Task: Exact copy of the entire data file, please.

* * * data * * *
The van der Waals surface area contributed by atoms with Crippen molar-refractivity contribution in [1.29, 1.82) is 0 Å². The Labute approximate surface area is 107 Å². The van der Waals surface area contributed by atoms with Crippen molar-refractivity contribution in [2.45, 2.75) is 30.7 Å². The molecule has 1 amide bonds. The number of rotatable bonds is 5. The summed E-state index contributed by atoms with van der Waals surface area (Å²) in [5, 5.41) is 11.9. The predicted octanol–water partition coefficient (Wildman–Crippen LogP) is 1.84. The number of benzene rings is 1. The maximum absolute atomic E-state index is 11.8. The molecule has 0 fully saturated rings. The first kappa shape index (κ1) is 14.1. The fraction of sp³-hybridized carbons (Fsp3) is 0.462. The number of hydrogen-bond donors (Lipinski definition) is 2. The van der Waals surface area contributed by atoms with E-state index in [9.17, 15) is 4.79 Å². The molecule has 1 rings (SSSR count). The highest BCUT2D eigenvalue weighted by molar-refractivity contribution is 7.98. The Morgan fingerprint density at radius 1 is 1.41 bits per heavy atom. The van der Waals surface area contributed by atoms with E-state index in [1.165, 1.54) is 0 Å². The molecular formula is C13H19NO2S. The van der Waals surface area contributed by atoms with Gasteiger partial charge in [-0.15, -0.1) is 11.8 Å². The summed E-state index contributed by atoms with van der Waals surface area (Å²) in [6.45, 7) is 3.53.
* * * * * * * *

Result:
The van der Waals surface area contributed by atoms with Crippen molar-refractivity contribution in [1.29, 1.82) is 0 Å². The Labute approximate surface area is 107 Å². The van der Waals surface area contributed by atoms with Crippen molar-refractivity contribution in [2.45, 2.75) is 30.7 Å². The molecule has 1 amide bonds. The number of rotatable bonds is 5. The summed E-state index contributed by atoms with van der Waals surface area (Å²) in [5, 5.41) is 11.9. The predicted octanol–water partition coefficient (Wildman–Crippen LogP) is 1.84. The number of benzene rings is 1. The maximum absolute atomic E-state index is 11.8. The molecule has 0 fully saturated rings. The first kappa shape index (κ1) is 14.1. The fraction of sp³-hybridized carbons (Fsp3) is 0.462. The number of hydrogen-bond donors (Lipinski definition) is 2. The van der Waals surface area contributed by atoms with E-state index in [9.17, 15) is 4.79 Å². The molecule has 1 rings (SSSR count). The highest BCUT2D eigenvalue weighted by molar-refractivity contribution is 7.98. The Morgan fingerprint density at radius 1 is 1.41 bits per heavy atom. The van der Waals surface area contributed by atoms with E-state index in [1.165, 1.54) is 0 Å². The molecular formula is C13H19NO2S. The van der Waals surface area contributed by atoms with Gasteiger partial charge in [-0.15, -0.1) is 11.8 Å². The summed E-state index contributed by atoms with van der Waals surface area (Å²) in [6.45, 7) is 3.53.